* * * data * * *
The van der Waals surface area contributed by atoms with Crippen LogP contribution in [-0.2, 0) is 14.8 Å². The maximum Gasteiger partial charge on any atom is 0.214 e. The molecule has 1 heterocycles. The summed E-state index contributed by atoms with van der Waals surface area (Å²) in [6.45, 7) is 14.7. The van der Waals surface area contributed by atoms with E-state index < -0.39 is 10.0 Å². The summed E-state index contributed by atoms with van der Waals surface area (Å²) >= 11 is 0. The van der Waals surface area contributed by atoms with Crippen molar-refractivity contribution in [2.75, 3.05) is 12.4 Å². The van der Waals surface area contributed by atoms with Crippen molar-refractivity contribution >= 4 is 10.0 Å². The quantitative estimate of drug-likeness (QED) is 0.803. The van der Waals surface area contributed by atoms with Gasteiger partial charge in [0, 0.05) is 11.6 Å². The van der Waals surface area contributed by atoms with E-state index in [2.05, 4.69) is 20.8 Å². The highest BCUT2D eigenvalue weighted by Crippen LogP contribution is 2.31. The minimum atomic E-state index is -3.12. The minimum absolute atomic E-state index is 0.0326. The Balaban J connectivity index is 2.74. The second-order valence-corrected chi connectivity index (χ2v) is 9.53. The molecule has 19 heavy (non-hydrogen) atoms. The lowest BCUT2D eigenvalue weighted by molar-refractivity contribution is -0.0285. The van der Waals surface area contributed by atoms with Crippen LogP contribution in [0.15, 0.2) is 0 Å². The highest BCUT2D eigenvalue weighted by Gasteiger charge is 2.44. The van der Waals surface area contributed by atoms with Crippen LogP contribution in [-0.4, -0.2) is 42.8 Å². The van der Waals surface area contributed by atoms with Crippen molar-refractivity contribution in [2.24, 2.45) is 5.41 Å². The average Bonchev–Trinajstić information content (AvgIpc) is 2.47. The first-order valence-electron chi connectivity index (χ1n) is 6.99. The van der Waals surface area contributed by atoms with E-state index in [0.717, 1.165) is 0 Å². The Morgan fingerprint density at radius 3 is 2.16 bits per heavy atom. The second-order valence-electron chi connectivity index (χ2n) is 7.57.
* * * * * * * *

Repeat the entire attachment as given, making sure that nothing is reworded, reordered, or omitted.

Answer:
The van der Waals surface area contributed by atoms with Crippen LogP contribution in [-0.2, 0) is 14.8 Å². The maximum Gasteiger partial charge on any atom is 0.214 e. The molecule has 1 heterocycles. The summed E-state index contributed by atoms with van der Waals surface area (Å²) in [6.45, 7) is 14.7. The van der Waals surface area contributed by atoms with E-state index < -0.39 is 10.0 Å². The summed E-state index contributed by atoms with van der Waals surface area (Å²) >= 11 is 0. The van der Waals surface area contributed by atoms with Crippen molar-refractivity contribution in [2.75, 3.05) is 12.4 Å². The van der Waals surface area contributed by atoms with Crippen molar-refractivity contribution >= 4 is 10.0 Å². The quantitative estimate of drug-likeness (QED) is 0.803. The van der Waals surface area contributed by atoms with Gasteiger partial charge in [0, 0.05) is 11.6 Å². The van der Waals surface area contributed by atoms with E-state index in [2.05, 4.69) is 20.8 Å². The highest BCUT2D eigenvalue weighted by Crippen LogP contribution is 2.31. The minimum atomic E-state index is -3.12. The minimum absolute atomic E-state index is 0.0326. The Balaban J connectivity index is 2.74. The second-order valence-corrected chi connectivity index (χ2v) is 9.53. The molecule has 19 heavy (non-hydrogen) atoms. The lowest BCUT2D eigenvalue weighted by molar-refractivity contribution is -0.0285. The van der Waals surface area contributed by atoms with Crippen LogP contribution in [0.15, 0.2) is 0 Å². The highest BCUT2D eigenvalue weighted by Gasteiger charge is 2.44. The van der Waals surface area contributed by atoms with Crippen LogP contribution in [-0.4, -0.2) is 42.8 Å². The van der Waals surface area contributed by atoms with Crippen molar-refractivity contribution in [2.24, 2.45) is 5.41 Å². The average Bonchev–Trinajstić information content (AvgIpc) is 2.47. The first-order valence-electron chi connectivity index (χ1n) is 6.99. The van der Waals surface area contributed by atoms with E-state index in [0.717, 1.165) is 0 Å². The Morgan fingerprint density at radius 3 is 2.16 bits per heavy atom. The second-order valence-electron chi connectivity index (χ2n) is 7.57.